Have you never used ActionScript before, and want to learn? This article will help you get started. Have you used only ActionScript 1.0, and wonder what changed with version 2.0? Keep reading to find out.
ActionScript is the object-oriented programming (OOP) language you use in your flash movies to add interactivity to your applications, whether it may be a simple animation or a complex enterprise rich internet application.The object-oriented programming (OOP) features in ActionScript 2.0 are based on the ECMAScript 4 Netscape Proposal ( www.mozilla.org/js/language/es4/index.html). Because the ECMA-4 proposal is not yet a standard, and because it is still changing, ActionScript 2.0 does not conform exactly to this specification.
ActionScript has its own rules of grammar and punctuation that determine which characters and words are used to create meaning and in which order they can be written. For example, in English, a period ends a sentence; in ActionScript, a semicolon ends a statement.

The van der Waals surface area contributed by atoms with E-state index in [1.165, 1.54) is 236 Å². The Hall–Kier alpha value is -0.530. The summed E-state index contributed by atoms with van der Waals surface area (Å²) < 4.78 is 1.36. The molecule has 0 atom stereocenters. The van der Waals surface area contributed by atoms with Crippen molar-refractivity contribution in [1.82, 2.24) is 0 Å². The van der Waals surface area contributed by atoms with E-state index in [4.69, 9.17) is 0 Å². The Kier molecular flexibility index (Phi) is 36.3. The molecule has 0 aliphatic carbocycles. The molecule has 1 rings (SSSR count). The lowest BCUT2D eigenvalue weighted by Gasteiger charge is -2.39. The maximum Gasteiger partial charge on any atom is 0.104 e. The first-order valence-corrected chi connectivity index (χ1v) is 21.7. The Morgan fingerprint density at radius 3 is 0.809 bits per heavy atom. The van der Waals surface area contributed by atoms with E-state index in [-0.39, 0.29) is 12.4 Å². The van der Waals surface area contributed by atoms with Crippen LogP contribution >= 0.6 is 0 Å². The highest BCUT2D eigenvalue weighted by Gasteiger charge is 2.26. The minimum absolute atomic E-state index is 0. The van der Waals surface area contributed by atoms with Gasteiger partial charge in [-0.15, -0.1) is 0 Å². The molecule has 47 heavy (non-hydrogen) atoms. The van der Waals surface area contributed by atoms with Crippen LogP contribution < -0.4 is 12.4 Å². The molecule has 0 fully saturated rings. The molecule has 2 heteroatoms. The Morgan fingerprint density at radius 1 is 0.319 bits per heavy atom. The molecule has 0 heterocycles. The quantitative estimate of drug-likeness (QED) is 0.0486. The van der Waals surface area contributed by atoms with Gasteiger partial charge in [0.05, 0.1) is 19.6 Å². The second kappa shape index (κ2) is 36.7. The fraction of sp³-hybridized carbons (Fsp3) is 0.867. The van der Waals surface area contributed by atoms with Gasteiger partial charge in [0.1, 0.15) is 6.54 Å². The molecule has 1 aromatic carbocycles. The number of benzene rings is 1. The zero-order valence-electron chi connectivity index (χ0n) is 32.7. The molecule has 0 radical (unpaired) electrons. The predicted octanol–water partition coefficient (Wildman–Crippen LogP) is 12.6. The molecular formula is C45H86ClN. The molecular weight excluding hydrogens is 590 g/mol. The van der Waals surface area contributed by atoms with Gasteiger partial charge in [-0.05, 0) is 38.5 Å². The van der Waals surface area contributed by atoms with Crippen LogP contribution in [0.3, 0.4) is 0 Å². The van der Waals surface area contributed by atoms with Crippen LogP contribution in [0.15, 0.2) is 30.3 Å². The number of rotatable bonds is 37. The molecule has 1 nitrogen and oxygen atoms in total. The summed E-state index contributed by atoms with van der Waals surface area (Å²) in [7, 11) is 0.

var name:String = "Jhon";
The above statement is a variable declaration of string data type.
ActionScript has syntax rules that you must follow to create scripts that can compile and run correctly.
ActionScript 2.0 is case sensitive, so the variables "name" and "Name" are different.
In ActionScript, dot syntax is used ( .) to access properties or methods belonging to an object or movie clip. It is also used to identify the target path to a movie clip, variable, function, or object.
The above statement traces the width of the movieclip "rectangle_mc" where "rectangle_mc" is the instance name of the Movieclip.
Note: trace statement is used to output data in the output panel, mainly used for debugging purposes and these statements only execute during authoring.